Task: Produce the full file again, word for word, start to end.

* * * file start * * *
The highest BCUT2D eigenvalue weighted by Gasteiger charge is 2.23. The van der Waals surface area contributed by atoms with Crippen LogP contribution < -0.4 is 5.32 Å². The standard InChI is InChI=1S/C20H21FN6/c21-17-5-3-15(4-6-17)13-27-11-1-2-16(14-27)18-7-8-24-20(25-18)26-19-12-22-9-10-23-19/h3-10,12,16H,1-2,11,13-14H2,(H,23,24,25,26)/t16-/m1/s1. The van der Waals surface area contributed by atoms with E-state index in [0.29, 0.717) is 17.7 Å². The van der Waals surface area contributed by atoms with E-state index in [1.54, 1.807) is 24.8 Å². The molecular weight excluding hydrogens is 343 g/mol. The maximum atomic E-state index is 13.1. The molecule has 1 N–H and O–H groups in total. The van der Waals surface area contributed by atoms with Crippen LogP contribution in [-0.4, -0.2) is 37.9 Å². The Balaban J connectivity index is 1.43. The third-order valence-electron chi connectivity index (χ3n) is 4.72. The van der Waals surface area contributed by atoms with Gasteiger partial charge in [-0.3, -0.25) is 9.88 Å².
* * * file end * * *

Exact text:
The highest BCUT2D eigenvalue weighted by Gasteiger charge is 2.23. The van der Waals surface area contributed by atoms with Crippen LogP contribution < -0.4 is 5.32 Å². The standard InChI is InChI=1S/C20H21FN6/c21-17-5-3-15(4-6-17)13-27-11-1-2-16(14-27)18-7-8-24-20(25-18)26-19-12-22-9-10-23-19/h3-10,12,16H,1-2,11,13-14H2,(H,23,24,25,26)/t16-/m1/s1. The van der Waals surface area contributed by atoms with E-state index in [0.29, 0.717) is 17.7 Å². The van der Waals surface area contributed by atoms with E-state index in [1.54, 1.807) is 24.8 Å². The molecular weight excluding hydrogens is 343 g/mol. The maximum atomic E-state index is 13.1. The molecule has 1 N–H and O–H groups in total. The van der Waals surface area contributed by atoms with Crippen LogP contribution in [-0.4, -0.2) is 37.9 Å². The Balaban J connectivity index is 1.43. The third-order valence-electron chi connectivity index (χ3n) is 4.72. The van der Waals surface area contributed by atoms with Gasteiger partial charge in [-0.3, -0.25) is 9.88 Å².